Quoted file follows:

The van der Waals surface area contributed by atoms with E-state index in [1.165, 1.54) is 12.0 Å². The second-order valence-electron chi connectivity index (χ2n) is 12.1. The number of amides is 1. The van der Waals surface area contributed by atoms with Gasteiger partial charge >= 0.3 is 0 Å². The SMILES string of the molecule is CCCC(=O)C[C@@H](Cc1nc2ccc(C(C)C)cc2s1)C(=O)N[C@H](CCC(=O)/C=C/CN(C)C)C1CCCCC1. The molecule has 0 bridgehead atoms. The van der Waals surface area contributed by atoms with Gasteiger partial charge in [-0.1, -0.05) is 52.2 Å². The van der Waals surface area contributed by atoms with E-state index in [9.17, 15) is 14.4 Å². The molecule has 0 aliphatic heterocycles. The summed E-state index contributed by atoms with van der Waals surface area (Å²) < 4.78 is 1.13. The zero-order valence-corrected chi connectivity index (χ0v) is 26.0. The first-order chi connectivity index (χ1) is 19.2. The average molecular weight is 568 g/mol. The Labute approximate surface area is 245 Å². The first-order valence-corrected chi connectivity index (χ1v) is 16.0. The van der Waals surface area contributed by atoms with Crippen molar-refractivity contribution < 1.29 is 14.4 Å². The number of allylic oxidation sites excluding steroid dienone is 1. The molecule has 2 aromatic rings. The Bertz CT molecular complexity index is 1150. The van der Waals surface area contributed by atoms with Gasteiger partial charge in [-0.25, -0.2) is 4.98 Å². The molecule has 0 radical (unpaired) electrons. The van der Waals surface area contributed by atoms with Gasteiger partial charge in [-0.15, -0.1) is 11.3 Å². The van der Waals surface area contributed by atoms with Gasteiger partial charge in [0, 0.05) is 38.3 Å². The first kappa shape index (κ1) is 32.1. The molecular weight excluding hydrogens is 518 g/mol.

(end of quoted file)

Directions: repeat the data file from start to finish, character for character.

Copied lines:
The van der Waals surface area contributed by atoms with E-state index in [1.165, 1.54) is 12.0 Å². The second-order valence-electron chi connectivity index (χ2n) is 12.1. The number of amides is 1. The van der Waals surface area contributed by atoms with Gasteiger partial charge >= 0.3 is 0 Å². The SMILES string of the molecule is CCCC(=O)C[C@@H](Cc1nc2ccc(C(C)C)cc2s1)C(=O)N[C@H](CCC(=O)/C=C/CN(C)C)C1CCCCC1. The molecule has 0 bridgehead atoms. The van der Waals surface area contributed by atoms with Gasteiger partial charge in [-0.1, -0.05) is 52.2 Å². The van der Waals surface area contributed by atoms with E-state index in [9.17, 15) is 14.4 Å². The molecule has 0 aliphatic heterocycles. The summed E-state index contributed by atoms with van der Waals surface area (Å²) < 4.78 is 1.13. The zero-order valence-corrected chi connectivity index (χ0v) is 26.0. The first-order chi connectivity index (χ1) is 19.2. The average molecular weight is 568 g/mol. The Labute approximate surface area is 245 Å². The first-order valence-corrected chi connectivity index (χ1v) is 16.0. The van der Waals surface area contributed by atoms with Crippen molar-refractivity contribution < 1.29 is 14.4 Å². The number of allylic oxidation sites excluding steroid dienone is 1. The molecule has 2 aromatic rings. The Bertz CT molecular complexity index is 1150. The van der Waals surface area contributed by atoms with Gasteiger partial charge in [-0.25, -0.2) is 4.98 Å². The molecule has 0 radical (unpaired) electrons. The van der Waals surface area contributed by atoms with Gasteiger partial charge in [-0.15, -0.1) is 11.3 Å². The van der Waals surface area contributed by atoms with Gasteiger partial charge in [0, 0.05) is 38.3 Å². The first kappa shape index (κ1) is 32.1. The molecular weight excluding hydrogens is 518 g/mol.